Private lessons with Ran Blake, the maverick composer-pianist who swirled jazz, gospel, classical, and other musical styles into improvisational sensitivity sessions, confirmed his worldview. “I made these kinds of intercultural experiments a focus of my work,” he explained. “Even from a young age, I always wondered what it would be like to combine jazz and classical music deeply. I was always looking to build bridges between musical cultures, something that a lot of people are doing now. Music in America is a story of different worlds meeting and colliding — the tension and resolution that that makes, going all the way back to African culture being imported here when the slaves were introduced to a European-based society. That friction is in the DNA of so much of our music, in so much of our culture.”

But the process isn’t as easy as just throwing two types of musical styles and instrumentation together. “When you love two kinds of music from two different cultures, the problem becomes how to use that friction between them, how to make something meaningful that adds up to good music. It was a process of discovery. I had a lot of failed experiments in my twenties and thirties, thinking I could reconcile two different worlds. It wasn’t easy for me; I didn’t know how to do it yet.”

Country music was a natural place for him to find success, because, he said, there’s much country music in jazz. “Even Charlie Parker was reputed to like country music.” He cites the late D.C. guitarist Danny Gatton, who fused country, blues, rockabilly, and jazz music in his work as an influence, not only in style but in sound. “I loved that Telecaster sound and all he could do with it,” Harrison said. “I always loved country guitar players, though I was never a true devotee of country music. I never played in a country band. I just thought country musicians knew how to make guitars sound great. Same with blues musicians. Guitar-based music plays to my strengths, it’s what I’ve learned and practiced. And I always loved the stories country music tells.”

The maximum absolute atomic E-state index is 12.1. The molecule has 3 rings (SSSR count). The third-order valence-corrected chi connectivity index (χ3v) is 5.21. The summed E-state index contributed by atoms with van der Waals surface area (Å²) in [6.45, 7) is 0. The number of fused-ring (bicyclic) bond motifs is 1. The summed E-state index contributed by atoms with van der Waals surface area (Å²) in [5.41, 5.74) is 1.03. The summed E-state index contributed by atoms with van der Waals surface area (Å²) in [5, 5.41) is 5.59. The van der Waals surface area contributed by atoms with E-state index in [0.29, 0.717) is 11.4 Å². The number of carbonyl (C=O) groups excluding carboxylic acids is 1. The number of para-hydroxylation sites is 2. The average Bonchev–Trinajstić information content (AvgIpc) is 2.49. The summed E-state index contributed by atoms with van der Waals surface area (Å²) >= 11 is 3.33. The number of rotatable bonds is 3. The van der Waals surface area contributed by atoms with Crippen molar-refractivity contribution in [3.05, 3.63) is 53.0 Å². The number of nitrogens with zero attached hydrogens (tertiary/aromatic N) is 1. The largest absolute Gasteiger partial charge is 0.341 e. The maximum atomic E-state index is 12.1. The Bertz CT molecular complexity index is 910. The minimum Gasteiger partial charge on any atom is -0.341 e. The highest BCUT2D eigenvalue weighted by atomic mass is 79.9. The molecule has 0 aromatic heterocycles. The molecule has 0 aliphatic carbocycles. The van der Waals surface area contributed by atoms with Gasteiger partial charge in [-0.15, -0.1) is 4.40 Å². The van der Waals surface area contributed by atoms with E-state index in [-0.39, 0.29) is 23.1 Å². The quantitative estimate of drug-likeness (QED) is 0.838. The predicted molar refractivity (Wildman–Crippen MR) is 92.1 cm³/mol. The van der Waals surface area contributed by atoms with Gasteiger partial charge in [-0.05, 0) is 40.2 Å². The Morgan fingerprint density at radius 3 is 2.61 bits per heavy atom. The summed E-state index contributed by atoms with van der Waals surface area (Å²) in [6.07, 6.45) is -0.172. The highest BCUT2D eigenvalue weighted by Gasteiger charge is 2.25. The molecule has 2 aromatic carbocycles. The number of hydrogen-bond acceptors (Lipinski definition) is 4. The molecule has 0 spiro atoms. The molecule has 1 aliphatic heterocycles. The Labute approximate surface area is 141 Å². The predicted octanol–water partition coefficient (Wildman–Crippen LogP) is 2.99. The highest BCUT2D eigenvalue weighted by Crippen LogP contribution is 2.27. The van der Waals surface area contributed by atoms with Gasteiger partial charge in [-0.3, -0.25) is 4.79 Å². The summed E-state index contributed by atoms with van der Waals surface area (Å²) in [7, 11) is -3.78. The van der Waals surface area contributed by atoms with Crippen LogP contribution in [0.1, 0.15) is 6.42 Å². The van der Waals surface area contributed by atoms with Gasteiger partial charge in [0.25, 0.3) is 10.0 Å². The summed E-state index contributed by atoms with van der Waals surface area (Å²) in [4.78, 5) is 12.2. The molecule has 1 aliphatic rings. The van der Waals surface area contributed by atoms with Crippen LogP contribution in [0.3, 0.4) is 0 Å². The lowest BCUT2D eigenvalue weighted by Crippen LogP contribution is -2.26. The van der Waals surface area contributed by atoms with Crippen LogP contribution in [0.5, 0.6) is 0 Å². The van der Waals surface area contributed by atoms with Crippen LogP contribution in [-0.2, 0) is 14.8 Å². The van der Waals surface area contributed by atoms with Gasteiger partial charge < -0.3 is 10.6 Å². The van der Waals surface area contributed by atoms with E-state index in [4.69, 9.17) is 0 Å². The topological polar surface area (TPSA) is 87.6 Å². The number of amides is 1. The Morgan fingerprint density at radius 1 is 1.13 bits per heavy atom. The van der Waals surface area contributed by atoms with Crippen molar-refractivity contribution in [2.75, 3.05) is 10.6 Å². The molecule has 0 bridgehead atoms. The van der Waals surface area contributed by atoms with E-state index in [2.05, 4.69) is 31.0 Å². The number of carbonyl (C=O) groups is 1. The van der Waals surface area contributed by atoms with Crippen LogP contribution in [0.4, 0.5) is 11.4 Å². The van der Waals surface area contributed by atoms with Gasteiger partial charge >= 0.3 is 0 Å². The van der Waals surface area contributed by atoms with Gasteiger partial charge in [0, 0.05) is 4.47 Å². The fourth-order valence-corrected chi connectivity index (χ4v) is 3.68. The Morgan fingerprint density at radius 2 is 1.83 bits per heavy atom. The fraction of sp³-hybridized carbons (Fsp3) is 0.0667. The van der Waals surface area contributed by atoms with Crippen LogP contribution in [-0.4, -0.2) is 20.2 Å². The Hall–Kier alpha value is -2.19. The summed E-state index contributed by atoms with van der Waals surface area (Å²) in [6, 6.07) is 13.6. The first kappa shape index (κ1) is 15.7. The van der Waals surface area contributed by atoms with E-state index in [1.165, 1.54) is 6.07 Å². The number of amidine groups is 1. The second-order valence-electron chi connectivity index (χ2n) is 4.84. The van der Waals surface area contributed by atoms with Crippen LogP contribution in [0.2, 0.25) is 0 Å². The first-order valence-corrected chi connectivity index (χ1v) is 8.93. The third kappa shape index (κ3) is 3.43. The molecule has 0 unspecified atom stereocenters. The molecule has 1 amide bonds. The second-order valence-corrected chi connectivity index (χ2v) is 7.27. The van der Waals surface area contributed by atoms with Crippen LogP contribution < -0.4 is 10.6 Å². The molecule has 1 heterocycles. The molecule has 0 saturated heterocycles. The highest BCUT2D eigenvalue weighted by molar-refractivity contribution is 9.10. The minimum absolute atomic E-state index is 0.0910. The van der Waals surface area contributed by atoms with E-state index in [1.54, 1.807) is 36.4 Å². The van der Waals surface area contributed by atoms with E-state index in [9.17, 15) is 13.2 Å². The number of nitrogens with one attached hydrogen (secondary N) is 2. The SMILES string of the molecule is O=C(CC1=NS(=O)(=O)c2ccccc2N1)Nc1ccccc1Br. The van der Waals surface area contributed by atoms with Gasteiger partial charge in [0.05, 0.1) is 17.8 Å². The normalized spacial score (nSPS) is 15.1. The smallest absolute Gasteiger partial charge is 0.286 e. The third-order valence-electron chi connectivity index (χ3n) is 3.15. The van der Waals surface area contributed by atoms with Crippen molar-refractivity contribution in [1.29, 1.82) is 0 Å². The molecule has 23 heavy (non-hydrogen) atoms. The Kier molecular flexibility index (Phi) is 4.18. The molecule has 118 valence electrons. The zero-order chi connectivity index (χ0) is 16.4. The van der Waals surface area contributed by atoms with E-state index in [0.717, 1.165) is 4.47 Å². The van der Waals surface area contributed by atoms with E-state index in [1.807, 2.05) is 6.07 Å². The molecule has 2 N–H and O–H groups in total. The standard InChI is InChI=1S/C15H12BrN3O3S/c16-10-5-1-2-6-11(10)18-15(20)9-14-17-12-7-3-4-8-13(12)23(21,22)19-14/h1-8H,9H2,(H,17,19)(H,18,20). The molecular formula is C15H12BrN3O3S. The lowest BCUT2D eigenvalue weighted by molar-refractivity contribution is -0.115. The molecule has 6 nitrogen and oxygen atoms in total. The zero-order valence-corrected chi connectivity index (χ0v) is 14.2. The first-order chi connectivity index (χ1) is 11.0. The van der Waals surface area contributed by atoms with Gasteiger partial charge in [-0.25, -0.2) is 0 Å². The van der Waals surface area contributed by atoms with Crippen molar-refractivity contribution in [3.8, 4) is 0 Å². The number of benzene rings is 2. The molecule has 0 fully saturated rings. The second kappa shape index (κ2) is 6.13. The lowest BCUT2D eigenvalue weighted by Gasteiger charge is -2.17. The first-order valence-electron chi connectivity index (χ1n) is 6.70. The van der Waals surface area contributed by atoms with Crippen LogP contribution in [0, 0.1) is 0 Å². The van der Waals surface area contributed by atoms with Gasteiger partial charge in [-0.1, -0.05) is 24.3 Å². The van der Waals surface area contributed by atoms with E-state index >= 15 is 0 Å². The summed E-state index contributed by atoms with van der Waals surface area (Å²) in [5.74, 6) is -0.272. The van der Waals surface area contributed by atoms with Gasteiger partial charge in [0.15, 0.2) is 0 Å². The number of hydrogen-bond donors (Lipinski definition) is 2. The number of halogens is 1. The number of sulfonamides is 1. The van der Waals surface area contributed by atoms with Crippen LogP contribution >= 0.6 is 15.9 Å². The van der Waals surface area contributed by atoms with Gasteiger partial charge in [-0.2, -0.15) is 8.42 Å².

Lyrics, he said, have a huge influence on him when he’s writing arrangements. He mentions a song from his 2003 Free Country album. “I feel the message of the song is something I have to convey in arrangements. ‘Wayfaring Stranger’ is a probing, spiritually based song and I had to approach it with that sense of searching in mind. But I wanted it to be something mystical, Coltrane-like, almost hallucinogenic, so it’s about going to another world.” That kind of thinking also applied to his take on “America the Beautiful,” which opens Angel Band. “If you remove whatever cloying, pseudo-patriotic context that’s been hurled at you in the song and just think of the words and what you love about the country, then it’s a very beautiful song with beautiful, meaningful lyrics. I put a melancholy bent to it. It’s important to bring out the bittersweet quality to a lyric.”

Harrison’s original music often carries those bittersweet feelings. “My greatest lyrical inspirations are Robert Hunter, Leonard Cohen, people like that. I feel that the beauty of a good lyric can sum up an incredible amount of information through metaphor, through allusion, strong imagery, all in an incredibly compressed amount of time. Merle Haggard could tell an entire life story in three verses and a chorus. When I was growing up, I wanted to be a songwriter rather than a jazz musician. I loved the people who did both, then improvised on them like the Grateful Dead and the Allman Brothers, who could write a great tune and then open it up to improvisation. Performing live, Free Country goes off like those bands did.” ◀


▼ Joel Harrison’s Free Country

▼ 7:30 p.m. Friday, March 8

▼ Gig Performance Space, 1808 Second St.